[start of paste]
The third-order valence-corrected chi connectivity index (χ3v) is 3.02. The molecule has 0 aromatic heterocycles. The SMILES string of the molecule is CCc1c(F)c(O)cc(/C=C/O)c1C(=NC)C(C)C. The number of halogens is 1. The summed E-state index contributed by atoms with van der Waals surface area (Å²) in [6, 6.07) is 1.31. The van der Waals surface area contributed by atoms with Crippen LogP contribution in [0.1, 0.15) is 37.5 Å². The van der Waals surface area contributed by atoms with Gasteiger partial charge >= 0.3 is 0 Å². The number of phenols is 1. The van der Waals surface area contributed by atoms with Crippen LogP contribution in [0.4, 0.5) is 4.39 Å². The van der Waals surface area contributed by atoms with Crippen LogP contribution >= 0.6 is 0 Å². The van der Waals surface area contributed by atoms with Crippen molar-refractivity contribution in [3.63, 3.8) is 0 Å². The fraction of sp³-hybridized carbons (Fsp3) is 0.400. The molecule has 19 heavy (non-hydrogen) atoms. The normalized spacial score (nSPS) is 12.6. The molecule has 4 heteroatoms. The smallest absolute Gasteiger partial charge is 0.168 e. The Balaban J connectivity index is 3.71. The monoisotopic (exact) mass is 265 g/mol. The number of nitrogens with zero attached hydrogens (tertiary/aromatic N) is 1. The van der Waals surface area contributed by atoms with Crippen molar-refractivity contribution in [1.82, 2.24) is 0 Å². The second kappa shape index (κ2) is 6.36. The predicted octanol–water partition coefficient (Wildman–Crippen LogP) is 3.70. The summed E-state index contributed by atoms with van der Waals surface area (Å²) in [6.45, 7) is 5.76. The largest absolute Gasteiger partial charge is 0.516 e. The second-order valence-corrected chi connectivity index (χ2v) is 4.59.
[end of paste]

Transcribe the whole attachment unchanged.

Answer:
The third-order valence-corrected chi connectivity index (χ3v) is 3.02. The molecule has 0 aromatic heterocycles. The SMILES string of the molecule is CCc1c(F)c(O)cc(/C=C/O)c1C(=NC)C(C)C. The number of halogens is 1. The summed E-state index contributed by atoms with van der Waals surface area (Å²) in [6, 6.07) is 1.31. The van der Waals surface area contributed by atoms with Crippen LogP contribution in [0.1, 0.15) is 37.5 Å². The van der Waals surface area contributed by atoms with Gasteiger partial charge >= 0.3 is 0 Å². The number of phenols is 1. The van der Waals surface area contributed by atoms with Crippen LogP contribution in [0.4, 0.5) is 4.39 Å². The van der Waals surface area contributed by atoms with Crippen LogP contribution >= 0.6 is 0 Å². The van der Waals surface area contributed by atoms with Crippen molar-refractivity contribution in [3.63, 3.8) is 0 Å². The fraction of sp³-hybridized carbons (Fsp3) is 0.400. The molecule has 19 heavy (non-hydrogen) atoms. The normalized spacial score (nSPS) is 12.6. The molecule has 4 heteroatoms. The smallest absolute Gasteiger partial charge is 0.168 e. The Balaban J connectivity index is 3.71. The monoisotopic (exact) mass is 265 g/mol. The number of nitrogens with zero attached hydrogens (tertiary/aromatic N) is 1. The van der Waals surface area contributed by atoms with Crippen molar-refractivity contribution in [1.82, 2.24) is 0 Å². The second kappa shape index (κ2) is 6.36. The predicted octanol–water partition coefficient (Wildman–Crippen LogP) is 3.70. The summed E-state index contributed by atoms with van der Waals surface area (Å²) in [6.45, 7) is 5.76. The largest absolute Gasteiger partial charge is 0.516 e. The second-order valence-corrected chi connectivity index (χ2v) is 4.59.